Tuck professor Felix Montag created a model to help policymakers analyze the main tradeoffs in corporate mergers.
In 2006, the two largest U.S.-based manufacturers of laundry appliances became one: Whirlpool purchased its close competitor Maytag for $1.4 billion, outbidding the Chinese company, Haier.
At Tuck, Montag teaches the core Managerial Economics course.
Before the merger could go through, the Department of Justice reviewed the proposal to determine if it would run afoul of the Sherman Antitrust Act and the subsequent Supreme Court caselaw that interpreted it. The main question the DoJ needed to answer was whether the merger would unduly decrease competition in that market, and thus lead to higher prices for consumers. Ultimately, the DoJ concluded that the merger would not lead to higher prices, because foreign competitors, such as Samsung and LG, could enter the market and give consumers more choices.
According to a new working paper by Tuck assistant professor Felix Montag, the DoJ turned out to be wrong about that. After the merger, Whirlpool increased prices of its clothes washers by about five percent, without inducing rivals to enter the market, which led to an annual loss in consumer welfare of $250 million.
However, as Montag shows, the DoJ’s decision may have benefitted the U.S. overall—just by the wrong rationale. By allowing the merger, the DoJ was in effect fending off the acquisition of a domestic manufacturer by a foreign entity that was expected to offshore all of Maytag’s production to factories in China, causing a significant loss of domestic jobs.
On the consumer front, this was a really bad merger, Montag says.
But if you think about the jobs as well, you could make the argument that the merger was better for the U.S. as a whole.
That precise tradeoff—consumer welfare versus worker welfare—is often overlooked by policymakers when analyzing potential mergers. But Montag thinks that’s a mistake.
Policymakers should be able to estimate how important the job losses are going to be, and compare that to the consumer surplus, he says.
They should then still take the decision that is better for competition, but in cases where employment effects are strong, accompany this with appropriate labor market policies to compensate those who lose out. This would increase the support for pro-competitive merger policy.
Policymakers should be able to estimate how important the job losses are going to be, and compare that to the consumer surplus.
In “Mergers, Foreign Competition, and Jobs: Evidence from the U.S. Appliance Industry,” Montag created an empirical model that aims to help policymakers see those potential tradeoffs. His model has three main ingredients, all of which are based on industry data: consumer purchase behavior, product prices and portfolios, and labor dynamics.
Using past purchases by households, Montag estimates consumers’ preferences for clothes washers, which allows him to simulate how they might change their purchase behaviors when prices rise or fall. On the supply side, Montag created a game theoretical model that determines how firms will alter their product portfolios and prices in response to competition. And for labor, Montag collected information about where the firms produced their clothes washers and estimated how many washers each worker could make in a year. This allowed him to estimate how many workers it would take to produce a given number of washers, and where those jobs would arise.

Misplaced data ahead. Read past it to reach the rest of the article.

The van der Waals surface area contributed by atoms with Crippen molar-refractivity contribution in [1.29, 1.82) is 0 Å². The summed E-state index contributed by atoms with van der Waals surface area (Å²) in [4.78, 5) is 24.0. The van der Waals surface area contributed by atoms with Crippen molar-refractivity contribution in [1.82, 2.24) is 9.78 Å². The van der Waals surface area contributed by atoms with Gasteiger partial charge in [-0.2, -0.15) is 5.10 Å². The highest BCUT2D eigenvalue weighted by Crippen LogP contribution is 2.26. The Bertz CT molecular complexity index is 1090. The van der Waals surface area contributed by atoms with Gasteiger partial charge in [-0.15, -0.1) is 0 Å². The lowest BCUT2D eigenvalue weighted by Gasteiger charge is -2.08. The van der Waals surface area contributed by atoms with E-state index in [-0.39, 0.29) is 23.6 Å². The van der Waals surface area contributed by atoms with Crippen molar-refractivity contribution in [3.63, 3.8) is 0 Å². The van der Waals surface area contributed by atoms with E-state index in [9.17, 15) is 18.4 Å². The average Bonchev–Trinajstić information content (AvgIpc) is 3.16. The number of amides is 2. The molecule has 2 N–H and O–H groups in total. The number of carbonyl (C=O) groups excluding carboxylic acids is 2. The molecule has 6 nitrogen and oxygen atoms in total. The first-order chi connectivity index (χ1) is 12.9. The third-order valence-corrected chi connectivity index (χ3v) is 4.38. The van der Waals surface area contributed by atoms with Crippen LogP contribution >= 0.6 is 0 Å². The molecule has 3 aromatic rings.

When he ran the model, Montag learned that the Whirlpool-Maytag merger resulted in 1,300 domestic jobs saved, compared to the outcome if Haier had made the acquisition. Given the post-merger price increases by Whirlpool that resulted in a $250 million consumer loss per year, Montag estimates that each job saved by the merger would need to be valued at $220,000 per year to offset that harm.
It’s a political decision to say how much tax money or consumer surplus we’re willing to spend to create a particular job. But those decision makers need to know the number before they can have an opinion on it.
Montag doesn’t claim to know the value of a job—there are many factors that go into that question, including a local multiplier effect—but he can show what a job would have to be worth to make up for the increased prices to consumers. It’s a political decision to say how much tax money or consumer surplus we’re willing to spend to create a particular job, he says.
But those decision makers need to know the number before they can have an opinion on it.
Montag says there are two key takeaways from this paper. First, the DoJ overstated the extent to which foreign competition would limit price increases in the laundry appliance market after Whirlpool acquired Maytag. Perhaps, in the future, similar product entry arguments should receive less weight. And second, even in a merger between two large product rivals, which are usually very bad for consumers, there can be a significant counterweight on the labor side, and policymakers shouldn’t ignore that.